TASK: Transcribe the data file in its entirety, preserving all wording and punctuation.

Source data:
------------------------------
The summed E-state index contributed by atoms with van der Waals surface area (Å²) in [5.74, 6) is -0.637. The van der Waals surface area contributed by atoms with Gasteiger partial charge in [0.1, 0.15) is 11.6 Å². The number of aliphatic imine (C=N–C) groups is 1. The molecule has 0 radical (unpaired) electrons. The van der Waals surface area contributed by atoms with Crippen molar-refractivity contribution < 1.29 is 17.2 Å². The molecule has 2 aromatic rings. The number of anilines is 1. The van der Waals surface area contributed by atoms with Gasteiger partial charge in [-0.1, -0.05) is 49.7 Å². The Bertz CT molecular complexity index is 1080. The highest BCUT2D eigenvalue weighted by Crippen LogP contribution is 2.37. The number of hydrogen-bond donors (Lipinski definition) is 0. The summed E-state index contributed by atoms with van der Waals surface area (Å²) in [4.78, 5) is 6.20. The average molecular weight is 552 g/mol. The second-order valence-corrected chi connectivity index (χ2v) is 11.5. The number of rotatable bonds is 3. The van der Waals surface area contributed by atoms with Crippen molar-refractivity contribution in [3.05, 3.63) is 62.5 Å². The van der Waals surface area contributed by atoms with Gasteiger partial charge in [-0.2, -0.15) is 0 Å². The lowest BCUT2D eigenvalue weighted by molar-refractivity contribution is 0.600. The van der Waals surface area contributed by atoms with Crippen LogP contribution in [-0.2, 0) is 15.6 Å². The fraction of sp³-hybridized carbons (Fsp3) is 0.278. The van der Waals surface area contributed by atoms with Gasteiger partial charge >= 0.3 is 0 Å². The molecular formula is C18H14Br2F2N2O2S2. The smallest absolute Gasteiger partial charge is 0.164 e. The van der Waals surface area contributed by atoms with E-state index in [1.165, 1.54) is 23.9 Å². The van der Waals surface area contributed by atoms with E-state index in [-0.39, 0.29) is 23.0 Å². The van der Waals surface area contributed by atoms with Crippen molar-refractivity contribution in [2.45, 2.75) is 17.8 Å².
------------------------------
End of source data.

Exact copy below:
The summed E-state index contributed by atoms with van der Waals surface area (Å²) in [5.74, 6) is -0.637. The van der Waals surface area contributed by atoms with Gasteiger partial charge in [0.1, 0.15) is 11.6 Å². The number of aliphatic imine (C=N–C) groups is 1. The molecule has 0 radical (unpaired) electrons. The van der Waals surface area contributed by atoms with Crippen molar-refractivity contribution < 1.29 is 17.2 Å². The molecule has 2 aromatic rings. The number of anilines is 1. The van der Waals surface area contributed by atoms with Gasteiger partial charge in [-0.1, -0.05) is 49.7 Å². The Bertz CT molecular complexity index is 1080. The highest BCUT2D eigenvalue weighted by Crippen LogP contribution is 2.37. The number of hydrogen-bond donors (Lipinski definition) is 0. The summed E-state index contributed by atoms with van der Waals surface area (Å²) in [4.78, 5) is 6.20. The average molecular weight is 552 g/mol. The second-order valence-corrected chi connectivity index (χ2v) is 11.5. The number of rotatable bonds is 3. The van der Waals surface area contributed by atoms with Crippen molar-refractivity contribution in [3.05, 3.63) is 62.5 Å². The van der Waals surface area contributed by atoms with Gasteiger partial charge in [-0.2, -0.15) is 0 Å². The lowest BCUT2D eigenvalue weighted by molar-refractivity contribution is 0.600. The van der Waals surface area contributed by atoms with Crippen LogP contribution in [-0.2, 0) is 15.6 Å². The fraction of sp³-hybridized carbons (Fsp3) is 0.278. The van der Waals surface area contributed by atoms with Gasteiger partial charge >= 0.3 is 0 Å². The molecular formula is C18H14Br2F2N2O2S2. The smallest absolute Gasteiger partial charge is 0.164 e. The van der Waals surface area contributed by atoms with E-state index in [1.165, 1.54) is 23.9 Å². The van der Waals surface area contributed by atoms with E-state index in [-0.39, 0.29) is 23.0 Å². The van der Waals surface area contributed by atoms with Crippen molar-refractivity contribution in [2.45, 2.75) is 17.8 Å².